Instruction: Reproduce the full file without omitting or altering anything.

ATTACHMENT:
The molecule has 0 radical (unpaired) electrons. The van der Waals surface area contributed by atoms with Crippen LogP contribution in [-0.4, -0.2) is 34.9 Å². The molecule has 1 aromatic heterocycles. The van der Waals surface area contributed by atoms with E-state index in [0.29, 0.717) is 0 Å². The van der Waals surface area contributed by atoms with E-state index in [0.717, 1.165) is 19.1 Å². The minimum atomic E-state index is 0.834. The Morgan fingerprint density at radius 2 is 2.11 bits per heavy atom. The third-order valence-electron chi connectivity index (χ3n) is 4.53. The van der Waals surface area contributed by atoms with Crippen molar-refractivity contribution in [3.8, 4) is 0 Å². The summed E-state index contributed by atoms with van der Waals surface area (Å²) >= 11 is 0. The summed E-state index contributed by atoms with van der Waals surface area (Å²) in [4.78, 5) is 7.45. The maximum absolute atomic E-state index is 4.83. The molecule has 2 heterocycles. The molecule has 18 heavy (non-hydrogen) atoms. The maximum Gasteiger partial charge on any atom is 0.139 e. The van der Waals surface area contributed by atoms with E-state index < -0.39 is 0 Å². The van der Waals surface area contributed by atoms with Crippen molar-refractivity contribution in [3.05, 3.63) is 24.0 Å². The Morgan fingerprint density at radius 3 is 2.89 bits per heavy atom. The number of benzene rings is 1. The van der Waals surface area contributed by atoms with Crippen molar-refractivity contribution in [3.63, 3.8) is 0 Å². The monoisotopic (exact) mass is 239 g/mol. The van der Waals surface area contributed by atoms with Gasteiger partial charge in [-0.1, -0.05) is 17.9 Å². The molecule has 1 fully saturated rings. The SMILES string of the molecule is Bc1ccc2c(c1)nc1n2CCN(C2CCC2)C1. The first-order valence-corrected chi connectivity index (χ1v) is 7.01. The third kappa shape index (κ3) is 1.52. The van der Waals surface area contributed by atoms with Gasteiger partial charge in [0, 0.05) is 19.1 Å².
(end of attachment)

The molecule has 0 radical (unpaired) electrons. The van der Waals surface area contributed by atoms with Crippen LogP contribution in [-0.4, -0.2) is 34.9 Å². The molecule has 1 aromatic heterocycles. The van der Waals surface area contributed by atoms with E-state index in [0.29, 0.717) is 0 Å². The van der Waals surface area contributed by atoms with E-state index in [0.717, 1.165) is 19.1 Å². The minimum atomic E-state index is 0.834. The Morgan fingerprint density at radius 2 is 2.11 bits per heavy atom. The third-order valence-electron chi connectivity index (χ3n) is 4.53. The van der Waals surface area contributed by atoms with Crippen molar-refractivity contribution in [3.8, 4) is 0 Å². The summed E-state index contributed by atoms with van der Waals surface area (Å²) >= 11 is 0. The summed E-state index contributed by atoms with van der Waals surface area (Å²) in [4.78, 5) is 7.45. The maximum absolute atomic E-state index is 4.83. The molecule has 2 heterocycles. The molecule has 18 heavy (non-hydrogen) atoms. The maximum Gasteiger partial charge on any atom is 0.139 e. The van der Waals surface area contributed by atoms with E-state index < -0.39 is 0 Å². The van der Waals surface area contributed by atoms with Crippen molar-refractivity contribution in [3.05, 3.63) is 24.0 Å². The Morgan fingerprint density at radius 3 is 2.89 bits per heavy atom. The number of benzene rings is 1. The van der Waals surface area contributed by atoms with Crippen molar-refractivity contribution in [3.63, 3.8) is 0 Å². The monoisotopic (exact) mass is 239 g/mol. The van der Waals surface area contributed by atoms with Gasteiger partial charge in [-0.1, -0.05) is 17.9 Å². The molecule has 1 fully saturated rings. The SMILES string of the molecule is Bc1ccc2c(c1)nc1n2CCN(C2CCC2)C1. The first-order valence-corrected chi connectivity index (χ1v) is 7.01. The third kappa shape index (κ3) is 1.52. The van der Waals surface area contributed by atoms with Gasteiger partial charge in [0, 0.05) is 19.1 Å².